Cheers to 10 years at Yellow Springs Brewery
- Published: April 14, 2023
The cup runneth over at Yellow Springs Brewery.
Nearly every year since the first pint was poured in 2013, the small-town craft brewery has seen record-breaking numbers. More beer is being brewed at Yellow Springs Brewery than ever before — just short of 160,000 gallons in 2022 — and people keep coming to get a taste.
“We’re seeing many tens of thousands of people pass through the taproom each year,” the brewery’s chief operating officer and longtime village resident, Jayson Hartings, told the News.
“Easily,” co-founder Lisa Wolters agreed with a smile. “We often say we’re the biggest little brewery around.”
On Saturday, April 15, that little brewery is throwing a day-long 10th anniversary party at its Millworks location to mark a decade of “crafting truth to power” right here in Yellow Springs.
From noon to 10 p.m., partygoers can take part in the festivities by enjoying limited beer releases — some new, some familiar — in addition to the usual roster of suds. Exclusive merchandise such as anniversary shirts and glassware will be available, and multiple local food trucks will be on site.
While the event will surely revolve around the brewery’s quintessential product — beer, beer and more beer — the celebration aims to keep its patrons at the fore. It will be a day of gratitude for the village that has given so much to the brewery over the years, Wolters said.
“It’s going to be a beautiful day,” she said.
For many attendees — visitors and staff alike — the celebration will be a walk down memory lane, Wolters and Hartings told the News. It will be a day of reflecting on the business’ humble origins and its exciting future, as well as a chance to thank its devoted drinkers and community members who stuck by the brewery through all its challenges and triumphs.
The pièce de résistance of the celebration, though, will be the unveiling of a brand new tap system at the taproom that will feature 20 beers on draft instead of the current 12.
“You can call it an anniversary gift to ourselves,” Hartings said.
As Wolters said, she and her husband, Nate Cornett, never could have imagined all their manifold successes when they founded the business in the spring of 2013. At the time, the idea of starting a brewery was simply a way for Cornett to escalate his homebrewing hobby, and according to Wolters, the couple didn’t know the first thing about running a brewery.
“I had no idea what we were getting into,” Wolters recalled. “Sure, I’ve always been a beer drinker — and if Nate had asked me to start a winery with him, I’d have said no. This just seemed like a fun venture, a New Year’s resolution that we acted on.”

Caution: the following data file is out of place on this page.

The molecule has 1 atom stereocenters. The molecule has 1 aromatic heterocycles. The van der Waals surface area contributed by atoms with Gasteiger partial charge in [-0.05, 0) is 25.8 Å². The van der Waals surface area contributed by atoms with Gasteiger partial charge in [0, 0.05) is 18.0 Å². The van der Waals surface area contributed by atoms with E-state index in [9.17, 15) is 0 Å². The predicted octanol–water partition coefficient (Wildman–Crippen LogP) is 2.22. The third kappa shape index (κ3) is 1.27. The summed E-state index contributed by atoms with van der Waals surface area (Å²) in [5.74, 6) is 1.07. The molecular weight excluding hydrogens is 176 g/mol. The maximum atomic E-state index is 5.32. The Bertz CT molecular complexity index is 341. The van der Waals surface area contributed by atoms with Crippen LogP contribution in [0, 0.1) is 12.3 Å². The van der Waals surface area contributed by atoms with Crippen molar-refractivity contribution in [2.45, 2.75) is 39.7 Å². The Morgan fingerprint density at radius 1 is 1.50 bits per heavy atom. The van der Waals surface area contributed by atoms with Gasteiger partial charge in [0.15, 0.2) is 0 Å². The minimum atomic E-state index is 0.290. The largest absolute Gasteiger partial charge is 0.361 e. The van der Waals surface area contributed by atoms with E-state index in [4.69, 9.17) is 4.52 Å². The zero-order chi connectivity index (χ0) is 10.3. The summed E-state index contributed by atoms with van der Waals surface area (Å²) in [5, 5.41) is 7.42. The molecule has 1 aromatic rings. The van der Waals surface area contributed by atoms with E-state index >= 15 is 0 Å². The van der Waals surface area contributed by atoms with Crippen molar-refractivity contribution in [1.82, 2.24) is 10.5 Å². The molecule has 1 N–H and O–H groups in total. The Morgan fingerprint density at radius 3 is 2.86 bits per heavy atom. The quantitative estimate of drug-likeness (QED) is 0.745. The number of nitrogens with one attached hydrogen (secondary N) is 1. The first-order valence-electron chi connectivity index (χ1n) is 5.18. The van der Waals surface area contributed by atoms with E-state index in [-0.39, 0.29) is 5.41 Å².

But between Cornett’s “structural way of thinking,” which he inherited from his work as a plumber and IT contractor, Wolters’ background in marketing and design, and their combined love for the village they had lived in for 20 years, they figured they could pull it off. Plus, they had the help of master brewer and their first employee, Jeffrey McElfresh.
After securing a 6,700-square-foot space in the Millworks industrial park on Walnut Street, and brewing four flagship beers — a dry Irish stout, brown ale, saison and English pale ale — Cornett and Wolters were ready to open.
“Initially, I was wondering how we’d even pull eight customers into the bar,” Wolters said. “But at our grand opening, people just kept coming and coming. It was kind of freaky, actually.”
Owing to their blockbuster initial weeks, the Yellow Springs Brewery had to close for 10 days after their first six weeks of business.
“Everyone was thirstier than we thought,” Wolters said with a laugh. “We ordered three more fermentation tanks right then and there. So we hit a major milestone right off the bat.”
But as Hartings — who was soon hired in the fall of 2013 — noted, Yellow Springs Brewey’s immediate success wasn’t all luck; it was a confluence of factors. The craft beer wave was just beginning to wash across the country, and people were getting bored of watered-down domestics. Further, the village itself was growing into a brand, a “destination” of sorts.
“The timing, the location, everything,” he said. “It all aligned perfectly.”
Over the next several years, Yellow Springs Brewery would continue down that path of growth. From that first lineup of four beers, the brewery now boasts 148 beers of different names and flavor profiles registered with the Ohio Department of Liquor Control. Hartings said his team of brewers creates an average of 15 to 20 new beers per year, with countless more variations in smaller batches, usually as cask ales served on Thursdays.
The reigning sultan of all the suds the brewery makes, though, continues to be Boat Show, a juicy American IPA with notes of tropical fruits and citrus. According to Hartings, of all the beers the production team makes, Boat Show accounts for nearly 75% .
“I like to call it a gateway IPA,” Hartings said. “Because it’s sometimes the first IPA people around here will try; it can become the gold standard for many.”
“But for me, my favorite beer is the one in my hand,” he added.